This I Believe

Margaret - Hadley, New York
Entered on October 17, 2006
Age Group: 30 - 50
Themes: family
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I believe that love is a sandwich.

I believe that when I am packing my kids’ lunches in the morning I am packing up little bundles of love and home, folded up in waxed paper, tucked into containers or baggies: a sandwich, a tub of fresh applesauce, some cherry tomatoes, two cookies, a hug. I believe that when they open their lunch boxes in their noisy, smelly school cafeterias they will have a whiff of home, of Mom and Dad, of the garden, dinner around the table, the chickens running around the front door.

When the kids get off the bus in the afternoon, Daddy is waiting, the dog comes barrelling down the driveway, two rabbits run up from under the shed and the oxen moo. The whole place is happy they’re home. When they catch the bus in the morning, they go with goodbye kisses, and lunch boxes filled with home.

When I am folding sandwiches or muffins or scones into waxed paper, I remember my friend Fran’s mother, Helen. In junior high, long after my mother had stopped packing lunch, Fran would open her paper bag filled with little parcels: a piece of cheese, some celery sticks, nuts and raisins. I liked inspecting her lunch, and marveling over Helen’s thoroughness: protein, vegetable, fruit and a treat. And over her frugality: waxed paper cut to size, the paper bag reused each day until it wore out.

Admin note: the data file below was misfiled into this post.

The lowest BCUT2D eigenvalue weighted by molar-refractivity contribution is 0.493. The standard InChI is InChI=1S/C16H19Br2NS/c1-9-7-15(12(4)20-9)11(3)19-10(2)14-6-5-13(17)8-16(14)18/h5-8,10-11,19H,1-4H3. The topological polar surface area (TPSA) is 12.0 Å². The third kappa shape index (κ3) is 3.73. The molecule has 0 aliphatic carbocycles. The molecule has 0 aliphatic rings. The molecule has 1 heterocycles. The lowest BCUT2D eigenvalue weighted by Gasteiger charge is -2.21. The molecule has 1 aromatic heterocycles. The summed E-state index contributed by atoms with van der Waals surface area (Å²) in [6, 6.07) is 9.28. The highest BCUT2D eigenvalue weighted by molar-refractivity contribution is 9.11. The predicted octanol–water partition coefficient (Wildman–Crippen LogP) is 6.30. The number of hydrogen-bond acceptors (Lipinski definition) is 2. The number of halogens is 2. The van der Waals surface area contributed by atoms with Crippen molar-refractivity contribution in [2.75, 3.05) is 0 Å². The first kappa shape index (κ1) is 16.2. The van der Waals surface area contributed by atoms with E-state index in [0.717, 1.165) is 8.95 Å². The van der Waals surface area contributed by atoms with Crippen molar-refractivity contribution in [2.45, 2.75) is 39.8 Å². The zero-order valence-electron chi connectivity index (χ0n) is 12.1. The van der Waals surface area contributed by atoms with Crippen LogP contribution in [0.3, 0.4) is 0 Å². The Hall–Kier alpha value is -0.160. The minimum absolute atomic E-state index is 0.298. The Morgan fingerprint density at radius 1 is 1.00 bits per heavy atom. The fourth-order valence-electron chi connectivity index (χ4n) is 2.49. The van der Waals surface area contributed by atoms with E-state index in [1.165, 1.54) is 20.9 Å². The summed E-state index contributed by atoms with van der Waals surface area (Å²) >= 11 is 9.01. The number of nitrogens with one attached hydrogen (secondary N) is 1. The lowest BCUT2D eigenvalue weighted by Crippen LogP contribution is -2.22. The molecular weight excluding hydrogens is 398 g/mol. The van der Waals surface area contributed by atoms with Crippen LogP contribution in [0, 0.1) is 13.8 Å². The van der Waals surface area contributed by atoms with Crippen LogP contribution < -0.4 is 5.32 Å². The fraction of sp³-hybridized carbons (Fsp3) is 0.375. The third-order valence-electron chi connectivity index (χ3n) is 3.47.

One day there was no packet of nuts and raisins, and I put a note in the bag for Helen to find: “Why is there no treat in Fran’s lunch today?”

The next day, and every day until the end of the school year, Helen packed two treats, one for Fran and one for me. She worried that I was skipping lunch. She worried more that no one was looking out for me. It was a small token she sent me, every day, to make sure I was loved.

When Fran’s mother was dying last year, she decided to stop eating. It was a plan she had come up with years before, that when it was her time she would just stop. She got weaker, slowly, and her children and grandchildren sat with her. Fran told her how I think about her every time I pack a school lunch.

Thinking about food is something we do in my family. We count our riches in the composting manure our oxen provide. That richness goes into the garden, and over the years has turned the soil from sand to black, rich loam. The pumpkins, tomatoes, broccoli, onions and potatoes that grow in that loam glow with life and nutrients, dark orange, red, green and yellow. The food comes into the kitchen and goes into soups and salads, breads and pies, on the dinner table, in the freezer, in our lunch boxes. We grow, we cook, we eat. We call it love.

On her last day, Helen lay in bed, asleep or unconscious. Fran’s brother had been there through the night, but Helen was waiting for Fran. And when Fran sat down beside her, Helen opened her eyes, grabbed Fran’s hand, pulled it to her lips and kissed it. Then she lay back down and died.

There was no time to make lunch. But she got to kiss her girl goodbye.